- OBAMA'S CUBAN POLICY - NOT MUCH CHANGE
- By David MacMichael ©2009
- Among the changes many observers of United States foreign policy
- expected the Obama administration to make was moving quickly toward
- normalization of relations with Cuba. Conditions seemed almost to demand the
- end of almost fifty years of American attempts to overthrow the
- revolutionary government of Fidel Castro.A government marked by everything
from sponsorship of armed counter-revolutionary invasion at the Bay of Pigs to
- numerous attempts to assassinate Castro to more mundane measures such as
- putting a strict economic embargo on the island nation and attempting to
- isolate Cuba diplomatically both in the hemisphere and internationally.
- Most of these same observers agree that despite producing severe damage
to the overall Cuban economy and a lowered standard of living for the Cuban
- population, Washington's hoped for goal of bringing down the communist
- government in Havana had not been and was very unlikely to be achieved.
- Moreover, in a post-Cold War world the US policy was increasingly condemned
- as even most of the traditionally subservient Latin American nations turned
- against the US and sided with Cuba.
- The Obama administration took office, against a background of dramatic
- political change throughout Latin America, with moderate to leftist leaders
- elected in Brazil, Argentina, Venezuela, Chile and other major hemispheric
- countries, and even the Sandinistas taking back the government in Nicaragua
- and the former revolutionary FMLN becoming the ruling party in El Salvador.
- Under these circumstances, informed opinion looked for the new US government
- to move toward a more regular relationship with Havana. The fact that Obama
- had carried Florida, home to the hardline, Castro-hating Cuban émigré
- community, was testimony to the fact that the Cuban-American second and
- third generations born in the United States were no longer fiercely
- committed to the overthrow of the Castro regime and more concerned for the
- well being of their kin on the island. Moreover, important US commercial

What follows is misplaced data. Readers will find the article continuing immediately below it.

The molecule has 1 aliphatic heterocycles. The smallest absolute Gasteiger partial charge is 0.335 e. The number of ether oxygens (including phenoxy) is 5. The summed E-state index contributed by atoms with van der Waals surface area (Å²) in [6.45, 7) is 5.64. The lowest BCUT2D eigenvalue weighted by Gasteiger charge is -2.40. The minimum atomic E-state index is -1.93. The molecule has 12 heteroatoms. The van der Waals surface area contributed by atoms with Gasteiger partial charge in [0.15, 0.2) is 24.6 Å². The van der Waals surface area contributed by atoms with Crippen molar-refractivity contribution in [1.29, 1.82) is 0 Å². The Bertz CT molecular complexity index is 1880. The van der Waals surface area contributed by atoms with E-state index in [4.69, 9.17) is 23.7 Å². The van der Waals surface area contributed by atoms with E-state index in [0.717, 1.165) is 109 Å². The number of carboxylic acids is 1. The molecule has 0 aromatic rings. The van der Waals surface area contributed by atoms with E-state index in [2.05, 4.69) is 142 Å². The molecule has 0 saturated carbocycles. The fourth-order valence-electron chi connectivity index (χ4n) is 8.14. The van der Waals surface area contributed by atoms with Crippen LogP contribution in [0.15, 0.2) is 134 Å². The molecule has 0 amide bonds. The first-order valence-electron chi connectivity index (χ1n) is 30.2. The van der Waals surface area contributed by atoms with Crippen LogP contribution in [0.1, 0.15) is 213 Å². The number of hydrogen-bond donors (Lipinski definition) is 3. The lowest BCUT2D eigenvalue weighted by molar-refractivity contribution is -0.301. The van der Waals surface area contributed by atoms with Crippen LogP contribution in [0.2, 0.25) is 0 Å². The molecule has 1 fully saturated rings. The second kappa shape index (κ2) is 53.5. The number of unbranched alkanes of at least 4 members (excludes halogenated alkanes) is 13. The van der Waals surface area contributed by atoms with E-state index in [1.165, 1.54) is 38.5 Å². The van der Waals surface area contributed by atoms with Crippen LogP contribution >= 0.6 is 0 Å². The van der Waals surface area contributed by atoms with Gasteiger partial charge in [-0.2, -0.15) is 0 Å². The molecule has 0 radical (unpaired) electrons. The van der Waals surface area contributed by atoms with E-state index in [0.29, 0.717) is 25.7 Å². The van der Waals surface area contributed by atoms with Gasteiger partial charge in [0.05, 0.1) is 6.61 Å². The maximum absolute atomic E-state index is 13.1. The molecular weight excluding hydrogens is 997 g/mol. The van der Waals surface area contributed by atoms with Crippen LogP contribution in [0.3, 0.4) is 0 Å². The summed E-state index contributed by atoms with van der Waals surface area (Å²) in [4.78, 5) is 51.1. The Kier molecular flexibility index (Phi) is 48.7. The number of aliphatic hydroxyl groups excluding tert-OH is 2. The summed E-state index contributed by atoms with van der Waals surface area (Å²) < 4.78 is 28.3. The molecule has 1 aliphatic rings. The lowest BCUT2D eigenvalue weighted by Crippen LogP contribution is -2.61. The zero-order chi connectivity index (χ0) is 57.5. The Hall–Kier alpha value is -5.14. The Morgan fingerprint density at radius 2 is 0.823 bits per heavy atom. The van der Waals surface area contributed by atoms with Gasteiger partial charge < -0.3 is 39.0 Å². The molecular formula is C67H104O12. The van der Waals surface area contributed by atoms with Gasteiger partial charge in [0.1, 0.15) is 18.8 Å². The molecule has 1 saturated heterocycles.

- interests, particularly agricultural exporters and tourism companies, had
- long been urging Washington to give them access to Cuban markets.
- It soon became clear, however, that the Obama administration, having
- inherited the Bush wars in the Middle East and trying to deal with the
- collapsing US economy and the high priority health care reform battle - not to
- mention the Iran nuclear issue - had little time for attention to Latin
- America generally nor Cuba in particular. Only recently have there been
- signs of activity regarding Cuba and these, as Council on Foreign Relations
- analyst Julia Sweig told a university audience on September 23, have moved
- at the speed of "walking through peanut butter."
- In April, at the OAS meeting in Trinidad-Tobago, President Obama had
- raised the possibility that ending the trade embargo and granting Cuba OAS
- membership would be considered. In July his administration relaxed Bush era
- regulations on the travel of Cuban-Americans to visit and send money to
- their relatives in Cuba. It has also been noted that the US rules on travel
- to Cuba by academics and scientific and cultural groups are being less
- stringently enforced. The reality of this change was brought into question
- in September when a scheduled concert in Havana by the New York City
- Philharmonic Society had to be cancelled when the US refused to allow the US
- citizens who were financing the affair to travel to Cuba. Ironically, when
- the Philharmonic had performed in North Korea a few months earlier the
- sponsors had been allowed to go there.
- The most (literally) visible accomplishment so far came about when a
- midlevel State Department official, Bisa Williams, on a six day visit to
- Cuba in September to discuss establishment of regular US-Cuban postal
- service, agreed to stop the display of anti-Castro electronic messages on
- the walls of the US interest section in Havana. In return the Cuban government